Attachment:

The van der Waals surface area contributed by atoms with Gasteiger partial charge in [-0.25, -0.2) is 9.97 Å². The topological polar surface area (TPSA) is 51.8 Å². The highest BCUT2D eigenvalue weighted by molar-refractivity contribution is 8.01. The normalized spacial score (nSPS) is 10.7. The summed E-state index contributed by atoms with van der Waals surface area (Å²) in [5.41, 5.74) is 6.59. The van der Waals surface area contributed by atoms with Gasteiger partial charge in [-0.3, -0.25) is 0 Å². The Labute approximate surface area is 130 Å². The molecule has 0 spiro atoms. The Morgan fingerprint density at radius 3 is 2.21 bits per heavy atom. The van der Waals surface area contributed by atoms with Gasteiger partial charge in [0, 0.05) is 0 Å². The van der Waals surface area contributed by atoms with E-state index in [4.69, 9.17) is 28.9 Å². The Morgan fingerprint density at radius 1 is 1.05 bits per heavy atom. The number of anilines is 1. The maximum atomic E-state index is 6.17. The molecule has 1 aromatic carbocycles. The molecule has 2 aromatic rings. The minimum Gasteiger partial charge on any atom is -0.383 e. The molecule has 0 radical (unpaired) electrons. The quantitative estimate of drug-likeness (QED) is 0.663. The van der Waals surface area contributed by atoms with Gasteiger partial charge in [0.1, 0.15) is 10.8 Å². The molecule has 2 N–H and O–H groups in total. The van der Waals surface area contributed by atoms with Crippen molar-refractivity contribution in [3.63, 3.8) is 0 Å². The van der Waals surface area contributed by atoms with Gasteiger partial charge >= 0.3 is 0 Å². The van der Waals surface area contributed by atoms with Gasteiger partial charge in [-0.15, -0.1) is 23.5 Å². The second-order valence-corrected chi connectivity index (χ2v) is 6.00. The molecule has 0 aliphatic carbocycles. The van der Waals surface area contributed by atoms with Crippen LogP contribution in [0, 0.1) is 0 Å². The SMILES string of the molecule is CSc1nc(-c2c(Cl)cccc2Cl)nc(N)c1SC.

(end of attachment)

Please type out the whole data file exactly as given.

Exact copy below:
The van der Waals surface area contributed by atoms with Gasteiger partial charge in [-0.25, -0.2) is 9.97 Å². The topological polar surface area (TPSA) is 51.8 Å². The highest BCUT2D eigenvalue weighted by molar-refractivity contribution is 8.01. The normalized spacial score (nSPS) is 10.7. The summed E-state index contributed by atoms with van der Waals surface area (Å²) in [5.41, 5.74) is 6.59. The van der Waals surface area contributed by atoms with Gasteiger partial charge in [-0.3, -0.25) is 0 Å². The Labute approximate surface area is 130 Å². The molecule has 0 spiro atoms. The Morgan fingerprint density at radius 3 is 2.21 bits per heavy atom. The van der Waals surface area contributed by atoms with Gasteiger partial charge in [0, 0.05) is 0 Å². The van der Waals surface area contributed by atoms with E-state index in [4.69, 9.17) is 28.9 Å². The Morgan fingerprint density at radius 1 is 1.05 bits per heavy atom. The number of anilines is 1. The maximum atomic E-state index is 6.17. The molecule has 1 aromatic carbocycles. The molecule has 2 aromatic rings. The minimum Gasteiger partial charge on any atom is -0.383 e. The molecule has 0 radical (unpaired) electrons. The quantitative estimate of drug-likeness (QED) is 0.663. The van der Waals surface area contributed by atoms with Gasteiger partial charge in [0.1, 0.15) is 10.8 Å². The molecule has 2 N–H and O–H groups in total. The van der Waals surface area contributed by atoms with Crippen molar-refractivity contribution in [3.63, 3.8) is 0 Å². The van der Waals surface area contributed by atoms with Gasteiger partial charge >= 0.3 is 0 Å². The van der Waals surface area contributed by atoms with Gasteiger partial charge in [-0.15, -0.1) is 23.5 Å². The second-order valence-corrected chi connectivity index (χ2v) is 6.00. The molecule has 0 aliphatic carbocycles. The van der Waals surface area contributed by atoms with Crippen LogP contribution in [0, 0.1) is 0 Å². The SMILES string of the molecule is CSc1nc(-c2c(Cl)cccc2Cl)nc(N)c1SC.